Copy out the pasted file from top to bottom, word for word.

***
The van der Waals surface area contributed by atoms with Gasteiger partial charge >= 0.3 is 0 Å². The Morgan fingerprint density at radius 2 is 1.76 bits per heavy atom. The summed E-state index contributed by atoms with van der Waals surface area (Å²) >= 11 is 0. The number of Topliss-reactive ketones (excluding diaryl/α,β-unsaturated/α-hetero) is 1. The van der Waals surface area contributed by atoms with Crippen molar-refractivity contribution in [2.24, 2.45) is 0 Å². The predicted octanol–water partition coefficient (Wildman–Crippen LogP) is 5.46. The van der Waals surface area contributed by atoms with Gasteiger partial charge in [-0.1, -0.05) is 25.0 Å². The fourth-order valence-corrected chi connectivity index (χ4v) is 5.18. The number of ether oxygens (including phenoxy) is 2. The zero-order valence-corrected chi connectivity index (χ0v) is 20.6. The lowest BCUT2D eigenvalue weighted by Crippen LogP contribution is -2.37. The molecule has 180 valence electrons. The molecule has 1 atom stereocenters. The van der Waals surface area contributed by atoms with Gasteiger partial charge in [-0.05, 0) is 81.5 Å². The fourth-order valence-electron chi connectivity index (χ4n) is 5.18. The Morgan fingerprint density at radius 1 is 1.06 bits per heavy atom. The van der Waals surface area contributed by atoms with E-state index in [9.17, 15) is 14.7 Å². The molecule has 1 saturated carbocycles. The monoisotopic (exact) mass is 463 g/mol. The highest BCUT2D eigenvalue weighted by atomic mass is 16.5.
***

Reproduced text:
The van der Waals surface area contributed by atoms with Gasteiger partial charge >= 0.3 is 0 Å². The Morgan fingerprint density at radius 2 is 1.76 bits per heavy atom. The summed E-state index contributed by atoms with van der Waals surface area (Å²) >= 11 is 0. The number of Topliss-reactive ketones (excluding diaryl/α,β-unsaturated/α-hetero) is 1. The van der Waals surface area contributed by atoms with Crippen molar-refractivity contribution in [2.24, 2.45) is 0 Å². The predicted octanol–water partition coefficient (Wildman–Crippen LogP) is 5.46. The van der Waals surface area contributed by atoms with Gasteiger partial charge in [-0.1, -0.05) is 25.0 Å². The fourth-order valence-corrected chi connectivity index (χ4v) is 5.18. The number of ether oxygens (including phenoxy) is 2. The zero-order valence-corrected chi connectivity index (χ0v) is 20.6. The lowest BCUT2D eigenvalue weighted by Crippen LogP contribution is -2.37. The molecule has 180 valence electrons. The molecule has 1 atom stereocenters. The van der Waals surface area contributed by atoms with Gasteiger partial charge in [-0.05, 0) is 81.5 Å². The fourth-order valence-electron chi connectivity index (χ4n) is 5.18. The Morgan fingerprint density at radius 1 is 1.06 bits per heavy atom. The van der Waals surface area contributed by atoms with E-state index in [9.17, 15) is 14.7 Å². The molecule has 1 saturated carbocycles. The monoisotopic (exact) mass is 463 g/mol. The highest BCUT2D eigenvalue weighted by atomic mass is 16.5.